Picture this:  You're at an amusement park and there in front of you lies the mammoth, fear-provoking wooden roller coaster.  The sight of it alone produces great anxiety within you.  After assessing the risk vs the reward, you decide to go for it.  Once you've made that decision, the fear somewhat dissipates as you wait in line.  The fear bubbles up again once you realize that there's only 2 or 3 people ahead of you and your turn is almost up.  Once you get into your seat, you tighten the seatbelt so tight that you can hardly breathe.  Then, you pull the harness down, exhaling in hope that it might go down another half inch.  Last, and all that you are really able to do at this point, you look over nervously to your partner, put on a fake smile and say, "Are you ready for this?"  The look on his face says it all.  There is no more room left in that tiny car for bravado so he doesn't even pretend to have it all together, and neither do you.

You start down the tracks with a white face and a death grip.  But, a strange sensation always seems to happen.  The fears that threatened to suffocate just seconds ago give way to the burst of light that comes once you're outside the loading station.  The elevated view, the breeze and the warm sunshine make you think, "Hmmm, this isn't so bad after all."  So, you loosen your grip and relax a bit. 

BUT, then it happens... 

What seemed like a fun, mildly thrilling ride all ends when you hear the click, click, click, indicating that you are now making the ascension to meet Goliath.  This sloooow climb takes you higher and higher. 

Click, click, click. 

You are reaching a point that is making you a bit too uncomfortable. 

Click, click, click. 

Your climb is slow enough that you can look over and see stairs running alongside the tracks.  Stairs??  Why in the world would there be stairs?  You're only a million feet up in the air.  Who in there right mind would climb those? 

Click, click, click. 

Your stomach is in knots.  You realize that there is no way out.  It is inevitable.  This thrill ride is not so thrilling anymore.  Up ahead is a 20 story drop and 2 loop the loops.  All you can do, since you can barely even breathe, is pray.

Tonight, I laid down next to Eli until he feel asleep.  He was curled up next to me, holding my hand and I started to think about what's to come in less than two days.  With each thought, I felt my stomach going, "Click, click, click."  The long climb that we have been on is nearing the tiptop.  Jason and I have waited and waited, buckled up, uneasily looked at one another with fake smiles on our faces, and found courage in knowing we're in this together.  I can't speak for him, but I know there have been many moments when I have wanted off this ride.  I've begged the Lord so.many.times to let me out of the car  and allow me to take the stairs.  But, ever the Good Shepherd that He is, His answer is always a big N-O.  The climb has been so looooong.  But, here we now sit, white-knuckled, less than two clicks away.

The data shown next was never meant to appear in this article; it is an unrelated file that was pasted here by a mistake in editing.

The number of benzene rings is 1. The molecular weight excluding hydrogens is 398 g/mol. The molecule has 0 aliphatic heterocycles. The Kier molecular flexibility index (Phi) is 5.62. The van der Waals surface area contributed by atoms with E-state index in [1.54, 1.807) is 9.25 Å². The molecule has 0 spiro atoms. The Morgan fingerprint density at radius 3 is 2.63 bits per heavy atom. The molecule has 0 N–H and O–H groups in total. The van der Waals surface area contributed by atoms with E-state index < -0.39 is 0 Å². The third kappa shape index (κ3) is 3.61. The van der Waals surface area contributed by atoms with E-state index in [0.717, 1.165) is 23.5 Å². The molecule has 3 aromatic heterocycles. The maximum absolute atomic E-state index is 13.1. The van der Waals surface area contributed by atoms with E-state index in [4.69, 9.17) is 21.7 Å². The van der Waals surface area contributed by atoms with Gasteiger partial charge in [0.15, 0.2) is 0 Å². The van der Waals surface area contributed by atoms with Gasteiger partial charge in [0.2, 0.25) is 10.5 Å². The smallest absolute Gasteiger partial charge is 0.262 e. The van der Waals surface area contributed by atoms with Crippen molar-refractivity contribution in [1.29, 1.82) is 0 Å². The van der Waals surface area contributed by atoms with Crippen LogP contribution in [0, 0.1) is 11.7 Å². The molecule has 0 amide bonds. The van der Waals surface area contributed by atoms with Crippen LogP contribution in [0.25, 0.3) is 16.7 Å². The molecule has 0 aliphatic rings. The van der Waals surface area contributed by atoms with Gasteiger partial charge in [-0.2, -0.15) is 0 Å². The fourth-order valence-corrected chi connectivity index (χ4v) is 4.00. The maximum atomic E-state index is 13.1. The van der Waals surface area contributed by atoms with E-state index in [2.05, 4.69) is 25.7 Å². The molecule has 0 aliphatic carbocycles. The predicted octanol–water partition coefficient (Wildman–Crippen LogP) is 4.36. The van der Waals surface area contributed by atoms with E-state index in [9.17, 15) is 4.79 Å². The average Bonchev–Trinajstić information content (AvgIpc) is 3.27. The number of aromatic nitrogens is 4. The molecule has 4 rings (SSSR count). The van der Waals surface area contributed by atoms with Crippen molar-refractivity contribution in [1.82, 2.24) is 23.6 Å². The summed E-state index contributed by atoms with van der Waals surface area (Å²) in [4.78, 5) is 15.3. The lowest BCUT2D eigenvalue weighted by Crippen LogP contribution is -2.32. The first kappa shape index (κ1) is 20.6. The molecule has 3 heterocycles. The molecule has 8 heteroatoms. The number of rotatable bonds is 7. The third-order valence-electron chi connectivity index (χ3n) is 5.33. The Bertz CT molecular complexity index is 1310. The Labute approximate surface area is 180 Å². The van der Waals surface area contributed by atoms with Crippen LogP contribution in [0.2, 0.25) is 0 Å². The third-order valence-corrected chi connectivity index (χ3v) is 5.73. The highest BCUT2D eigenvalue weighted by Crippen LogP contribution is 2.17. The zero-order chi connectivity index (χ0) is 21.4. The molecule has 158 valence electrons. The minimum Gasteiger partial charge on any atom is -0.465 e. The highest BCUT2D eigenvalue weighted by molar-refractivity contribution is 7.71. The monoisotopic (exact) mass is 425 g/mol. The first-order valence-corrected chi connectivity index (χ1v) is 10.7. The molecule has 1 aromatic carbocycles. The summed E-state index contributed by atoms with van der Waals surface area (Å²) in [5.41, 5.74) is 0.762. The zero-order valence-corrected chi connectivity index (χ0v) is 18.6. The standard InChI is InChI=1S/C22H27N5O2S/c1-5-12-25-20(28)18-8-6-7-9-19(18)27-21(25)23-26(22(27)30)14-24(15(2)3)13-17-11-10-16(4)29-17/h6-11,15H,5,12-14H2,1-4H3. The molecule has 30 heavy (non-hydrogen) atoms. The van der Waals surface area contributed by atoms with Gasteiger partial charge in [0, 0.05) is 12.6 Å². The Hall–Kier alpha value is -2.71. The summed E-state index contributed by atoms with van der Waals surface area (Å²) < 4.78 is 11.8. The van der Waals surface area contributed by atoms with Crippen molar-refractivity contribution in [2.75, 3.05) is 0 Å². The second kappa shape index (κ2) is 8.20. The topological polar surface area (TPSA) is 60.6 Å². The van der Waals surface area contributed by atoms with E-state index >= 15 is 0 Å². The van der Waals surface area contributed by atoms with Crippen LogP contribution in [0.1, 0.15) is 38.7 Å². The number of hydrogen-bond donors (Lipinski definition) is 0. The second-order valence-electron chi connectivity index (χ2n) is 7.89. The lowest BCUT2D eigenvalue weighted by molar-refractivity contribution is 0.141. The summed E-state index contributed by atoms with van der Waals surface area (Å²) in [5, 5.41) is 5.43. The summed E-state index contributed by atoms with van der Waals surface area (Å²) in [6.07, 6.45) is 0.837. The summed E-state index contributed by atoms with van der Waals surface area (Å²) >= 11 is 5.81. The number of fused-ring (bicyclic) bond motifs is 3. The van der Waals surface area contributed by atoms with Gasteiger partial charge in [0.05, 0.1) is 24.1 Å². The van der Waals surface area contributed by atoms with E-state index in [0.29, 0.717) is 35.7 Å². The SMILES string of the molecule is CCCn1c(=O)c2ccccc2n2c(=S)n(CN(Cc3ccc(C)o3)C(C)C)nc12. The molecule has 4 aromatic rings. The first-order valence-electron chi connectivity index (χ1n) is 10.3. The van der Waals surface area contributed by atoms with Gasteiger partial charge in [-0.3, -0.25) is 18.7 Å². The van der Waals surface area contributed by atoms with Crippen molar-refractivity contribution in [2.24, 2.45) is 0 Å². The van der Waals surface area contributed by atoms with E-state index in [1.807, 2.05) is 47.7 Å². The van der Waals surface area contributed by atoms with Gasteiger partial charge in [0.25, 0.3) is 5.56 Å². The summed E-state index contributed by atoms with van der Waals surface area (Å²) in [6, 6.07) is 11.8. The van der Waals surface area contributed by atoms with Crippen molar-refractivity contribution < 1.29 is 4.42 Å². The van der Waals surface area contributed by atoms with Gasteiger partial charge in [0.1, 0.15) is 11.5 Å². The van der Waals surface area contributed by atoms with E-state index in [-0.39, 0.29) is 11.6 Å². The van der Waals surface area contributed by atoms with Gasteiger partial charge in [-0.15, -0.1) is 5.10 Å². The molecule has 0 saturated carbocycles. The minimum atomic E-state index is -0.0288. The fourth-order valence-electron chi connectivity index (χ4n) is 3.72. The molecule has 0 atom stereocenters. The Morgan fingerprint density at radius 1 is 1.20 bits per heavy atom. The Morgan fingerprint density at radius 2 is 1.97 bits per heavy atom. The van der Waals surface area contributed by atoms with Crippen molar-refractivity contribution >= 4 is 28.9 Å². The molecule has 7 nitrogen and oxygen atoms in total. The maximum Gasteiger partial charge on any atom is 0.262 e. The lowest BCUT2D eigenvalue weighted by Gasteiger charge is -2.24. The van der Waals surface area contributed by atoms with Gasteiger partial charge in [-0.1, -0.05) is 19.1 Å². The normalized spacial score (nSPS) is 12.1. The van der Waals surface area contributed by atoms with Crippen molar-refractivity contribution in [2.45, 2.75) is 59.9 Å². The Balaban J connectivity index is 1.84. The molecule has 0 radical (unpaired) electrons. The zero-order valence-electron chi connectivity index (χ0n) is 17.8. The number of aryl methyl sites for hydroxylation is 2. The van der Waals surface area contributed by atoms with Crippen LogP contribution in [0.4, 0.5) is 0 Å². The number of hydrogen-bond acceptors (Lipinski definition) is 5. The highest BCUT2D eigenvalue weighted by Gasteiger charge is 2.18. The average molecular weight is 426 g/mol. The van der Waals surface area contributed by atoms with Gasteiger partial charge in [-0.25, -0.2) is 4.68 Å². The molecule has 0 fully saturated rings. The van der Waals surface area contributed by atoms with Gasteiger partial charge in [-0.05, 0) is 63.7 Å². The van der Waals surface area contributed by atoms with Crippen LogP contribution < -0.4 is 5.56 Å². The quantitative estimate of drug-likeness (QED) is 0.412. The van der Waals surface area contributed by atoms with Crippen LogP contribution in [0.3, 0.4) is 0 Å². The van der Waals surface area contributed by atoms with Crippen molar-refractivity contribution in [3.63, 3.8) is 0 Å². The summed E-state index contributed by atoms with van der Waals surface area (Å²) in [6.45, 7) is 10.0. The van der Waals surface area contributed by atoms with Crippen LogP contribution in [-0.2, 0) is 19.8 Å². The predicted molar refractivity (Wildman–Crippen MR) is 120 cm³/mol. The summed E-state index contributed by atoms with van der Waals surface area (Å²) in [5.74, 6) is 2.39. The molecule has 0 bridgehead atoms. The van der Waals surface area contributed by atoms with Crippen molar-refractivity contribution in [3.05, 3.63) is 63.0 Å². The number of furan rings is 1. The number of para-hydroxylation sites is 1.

No turning back. 

We will find out soon whether or not he has celiac disease.  I have so many emotions tied up in this child and this possible diagnosis that I can't even begin to type them all out in an eloquent way so I won't.  Like all the hairs on my head, the Lord knows them all and that's all that matters.  All I will say is that my sole desire for this sweet boy, who is so full of life, is to be able to enjoy it to the fullest for once.

After Eli was asleep, Jacob sweetly asked me to snuggle with him.  Oh heart breaks within me to know that I only have 9 more days to do that.  How could I ever refuse?  So, we lie there and my stomach is going, "Click, click, click".  The anxiety almost seems like too much to bear.  We talk about his surgery and I ask if he's scared.  He tells me no but that he's worried about what will happen if he sleepwalks?  I want to both laugh and cry.  Laugh because he is so innocent and cry because he is so innocent.  He is so trusting in us and the decision that we made for him.  Once again, those doubts creep up.  Anxiety is great within me and I would love nothing more than to be on that set of stairs and leave this all behind.  However, the stairs do not bring any more security than where we are currently sitting.  In fact, there is much greater risk in taking the stairs.

I hear him breathing heavy so I know he's asleep.  When I get up, I take another look at him and the sight of him says it all, "Do not take the stairs.  Breathe."  In his relaxed unconsciousness, his legs have flopped over in such a way that would make the average person scream in pain.  As terrifying as it may be, I KNOW we are to stay strapped in and remain on this ride.

Make straight paths. 

Click, click, click...

I long to be pulling safely back into the loading station, coming to a complete stop, climbing out of the car and taking a full breath.  I long to be able to look at Jason and know that we have gotten through it and everybody came out okay.  But, we're not there yet.  The clicking of the car making the climb signals that the ride is still in motion and there is nothing left to do but pray.  Because we can barely breathe, sometimes even praying is difficult.  That is why I find so much comfort in knowing that it is not just Jason and I on the ride but, rather, there is car after car of friends and family, praying for protection on our behalf.  You have NO IDEA how much this means to us.  We don't need homemade meals or free baby-sitting (although we'd never refuse those either, lol).  We simply need your prayers.

As the clock clicks down for Eli's biopsy to

November 3 at 8am

and for Jacob's surgery and biopsy to

November 11 (11-11-11) at 6am

please remember us as you petition the Lord.  There is no greater gift you could give to us than your time spent on your knees.

May the fruit of your prayers result in this: 

Notice that everyone is holding on but my two boys.  Complete and utter fullness of life.